Immature Stages of Sarcophagidae
The eggs of the Sarcophagidae are all of the membranous type, with the chorion delicate, transparent, and bearing surface reticulations.
The first‑instar larvae of the parasitic species of Sarcophaga, Blaesoxipha, and other Sarcophaginae have 11 body segments, each of which bears narrow bands of setae at both margins. Anterior spiracles are lacking, and the posterior pair each have two small, circular openings. The larvae of Miltogramma punctatum Meig. and several others have been described and figured in great detail by Thompson (1921) and are representative of the subfamily. They present no special adaptive characters and are of the general muscoid type. For a detailed study of the first‑instar larvae of Sarcophaga, including some parasitic species, please refer Knipling (1936).
The larvae of P. maculata, C. angustifrons, and related species (Thompson, 1920, 1934) differ markedly from those of the Sarcophaginae and are distinctly planidiumlike, with the integument pigmented and armored. The first‑named species is said to have 12 body segments rather than the usual 11. The cuticular armature is well developed and consists of small, rounded protuberances bearing groups of short, heavy spines, one of which is usually larger than the others. In Cirillia, the armature consists of small, dark scales, whereas in Trichogena rubricosa Meig. the somewhat hemispherical processes that bear the sclerotized plates have also what is apparently a sensory organ, which is cylindrical and surmounted by a bristle, at the summit of each. The posterior spiracles of Parafeburia are markedly dorsal in position. The mouth hooks are similar to those of the Sarcophaginae, with two closely appressed lateral teeth rather than the single median one, whereas the latter form is found in Trichogena and Cirillia. There is a single articulation at the juncture of the anterior and intermediate regions. The antennae of Cirillia, instead of being conical, are long and spine‑like and arise from a broad, collar‑like base.
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The second‑instar larvae of the Melanophorinae are quite similar to those of the Sarcophaginae and have the integument delicate, unpigmented, and with few setae. They are most readily distinguished from the preceding instar by the spiracles. The anterior pair is now present; these are fan‑shaped, usually with 5-7 small rays, each of which is surmounted by a small aperture. The posterior spiracles have two vertical parallel slits, of which the inner one is the shorter. In Parafeburia, the anterior spiracles are rudimentary; the posterior spiracles of Styloneuria have only a single slit, and those of Trichogena have three.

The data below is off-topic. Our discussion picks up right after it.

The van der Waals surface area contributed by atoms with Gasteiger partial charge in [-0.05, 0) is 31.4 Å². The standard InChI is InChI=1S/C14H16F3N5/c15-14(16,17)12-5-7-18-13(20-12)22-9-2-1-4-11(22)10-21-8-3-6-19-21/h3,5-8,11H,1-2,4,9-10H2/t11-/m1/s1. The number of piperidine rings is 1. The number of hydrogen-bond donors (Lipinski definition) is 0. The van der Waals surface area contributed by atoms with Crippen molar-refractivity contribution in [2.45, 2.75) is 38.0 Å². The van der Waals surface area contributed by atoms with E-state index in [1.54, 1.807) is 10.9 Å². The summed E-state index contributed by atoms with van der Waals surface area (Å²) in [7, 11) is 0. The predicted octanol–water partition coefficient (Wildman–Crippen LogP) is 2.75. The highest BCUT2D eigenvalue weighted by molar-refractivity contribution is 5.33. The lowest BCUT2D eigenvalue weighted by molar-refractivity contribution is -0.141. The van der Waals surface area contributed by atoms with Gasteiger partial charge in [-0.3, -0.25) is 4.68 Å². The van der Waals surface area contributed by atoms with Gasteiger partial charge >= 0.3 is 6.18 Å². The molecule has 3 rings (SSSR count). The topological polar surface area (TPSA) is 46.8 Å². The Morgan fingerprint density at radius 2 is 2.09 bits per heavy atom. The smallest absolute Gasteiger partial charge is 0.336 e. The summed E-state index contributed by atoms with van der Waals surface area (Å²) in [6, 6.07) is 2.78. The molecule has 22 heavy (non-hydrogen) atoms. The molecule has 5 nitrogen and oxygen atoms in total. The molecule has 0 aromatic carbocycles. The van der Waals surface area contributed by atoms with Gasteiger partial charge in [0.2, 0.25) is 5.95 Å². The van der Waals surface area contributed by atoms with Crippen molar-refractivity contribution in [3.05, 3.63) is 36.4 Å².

The mature larvae of the parasitic species can usually be distinguished from those of scavengerous habit by the reduction in the cuticular processes; the spine bands are narrower or almost absent, and the fleshy segmental spines or processes are lacking. The median depression of the last abdominal segment, characteristic of the family, is usually of smaller size, with the rim more or less smoothly rounded rather than having pronounced fleshy projections. The body tapers markedly cephalad, and the posterior abdominal segments are usually broadest.
The anterior spiracles of Sarcophaga, Brachicoma, and Blaesoxipha have 5-7 rays; there are 14 of these in Agria mamillata, and Parafeburia has 15-18 papillae scattered over the surface of the spiracle. According to Root (1923), who has studied the larval characters of a series of dung‑ and carrion‑inhabiting species of Sarcophaga, the anterior spiracles of these forms have 10-35 rays. The posterior spiracles of all species are set in the median depression of the last abdominal segment, and each has three elongated or occasionally oval slits, which are almost vertical and parallel.
The buccopharyngeal armature has two articulations, and the paired mandibular sclerites are curved and usually sharply pointed, though in Miltogramma punctatum they terminate irregularly and bluntly.
The puparia are usually brown to reddish‑brown in color, though that of Melanophora roralis L. is yellow, and the segmentation is indistinct. The posterior depression of Blaesoxipha is nearly closed by smooth, thick lips; this character serves to distinguish the genus from Sarcophaga. The last abdominal segment of Trichogena is much reduced, forming a tubercle surmounted by the spiracles. The prothoracic cornicles of the pupa do not protrude through the puparial wall. The internal pro‑thoracic spiracles are flattened, are somewhat circular in outline, and have the papillae arranged in double rows, radiating from the center as in Miltogramma and Trichogena, or in groups as in Styloneuria, Cirillia, and Melanophora. There are several hundred papillae in each spiracle of Miltogramma; in Cirillia and Melanophora, they are larger and number only 40 and 30, respectively.